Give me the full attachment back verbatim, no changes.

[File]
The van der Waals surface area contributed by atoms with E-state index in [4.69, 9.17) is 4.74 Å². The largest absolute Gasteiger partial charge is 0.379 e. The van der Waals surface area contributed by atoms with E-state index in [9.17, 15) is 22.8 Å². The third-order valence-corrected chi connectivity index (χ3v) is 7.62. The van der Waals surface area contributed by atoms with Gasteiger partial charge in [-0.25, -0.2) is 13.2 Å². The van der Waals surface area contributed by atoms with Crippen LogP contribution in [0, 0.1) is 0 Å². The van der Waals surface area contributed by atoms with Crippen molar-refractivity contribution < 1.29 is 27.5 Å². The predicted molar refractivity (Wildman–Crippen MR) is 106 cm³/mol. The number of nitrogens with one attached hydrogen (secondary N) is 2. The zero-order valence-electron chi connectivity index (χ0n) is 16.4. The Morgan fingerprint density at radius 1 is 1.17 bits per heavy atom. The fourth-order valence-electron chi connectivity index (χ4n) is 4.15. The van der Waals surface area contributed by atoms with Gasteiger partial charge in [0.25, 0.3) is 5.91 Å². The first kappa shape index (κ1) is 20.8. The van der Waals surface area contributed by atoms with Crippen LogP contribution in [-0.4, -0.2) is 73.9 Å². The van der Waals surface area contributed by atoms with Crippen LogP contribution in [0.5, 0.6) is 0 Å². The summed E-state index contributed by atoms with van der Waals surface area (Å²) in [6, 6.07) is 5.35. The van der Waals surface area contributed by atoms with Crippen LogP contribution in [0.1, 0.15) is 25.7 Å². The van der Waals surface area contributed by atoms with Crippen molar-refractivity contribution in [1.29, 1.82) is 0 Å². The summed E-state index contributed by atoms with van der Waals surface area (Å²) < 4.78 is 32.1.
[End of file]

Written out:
The van der Waals surface area contributed by atoms with E-state index in [4.69, 9.17) is 4.74 Å². The largest absolute Gasteiger partial charge is 0.379 e. The van der Waals surface area contributed by atoms with E-state index in [9.17, 15) is 22.8 Å². The third-order valence-corrected chi connectivity index (χ3v) is 7.62. The van der Waals surface area contributed by atoms with Gasteiger partial charge in [-0.25, -0.2) is 13.2 Å². The van der Waals surface area contributed by atoms with Crippen LogP contribution in [0, 0.1) is 0 Å². The van der Waals surface area contributed by atoms with Crippen molar-refractivity contribution < 1.29 is 27.5 Å². The predicted molar refractivity (Wildman–Crippen MR) is 106 cm³/mol. The number of nitrogens with one attached hydrogen (secondary N) is 2. The zero-order valence-electron chi connectivity index (χ0n) is 16.4. The Morgan fingerprint density at radius 1 is 1.17 bits per heavy atom. The fourth-order valence-electron chi connectivity index (χ4n) is 4.15. The van der Waals surface area contributed by atoms with Gasteiger partial charge in [0.25, 0.3) is 5.91 Å². The first kappa shape index (κ1) is 20.8. The van der Waals surface area contributed by atoms with Crippen LogP contribution in [-0.4, -0.2) is 73.9 Å². The van der Waals surface area contributed by atoms with Crippen LogP contribution in [0.5, 0.6) is 0 Å². The summed E-state index contributed by atoms with van der Waals surface area (Å²) in [6, 6.07) is 5.35. The van der Waals surface area contributed by atoms with Crippen LogP contribution in [0.1, 0.15) is 25.7 Å². The van der Waals surface area contributed by atoms with Crippen molar-refractivity contribution in [1.29, 1.82) is 0 Å². The summed E-state index contributed by atoms with van der Waals surface area (Å²) < 4.78 is 32.1.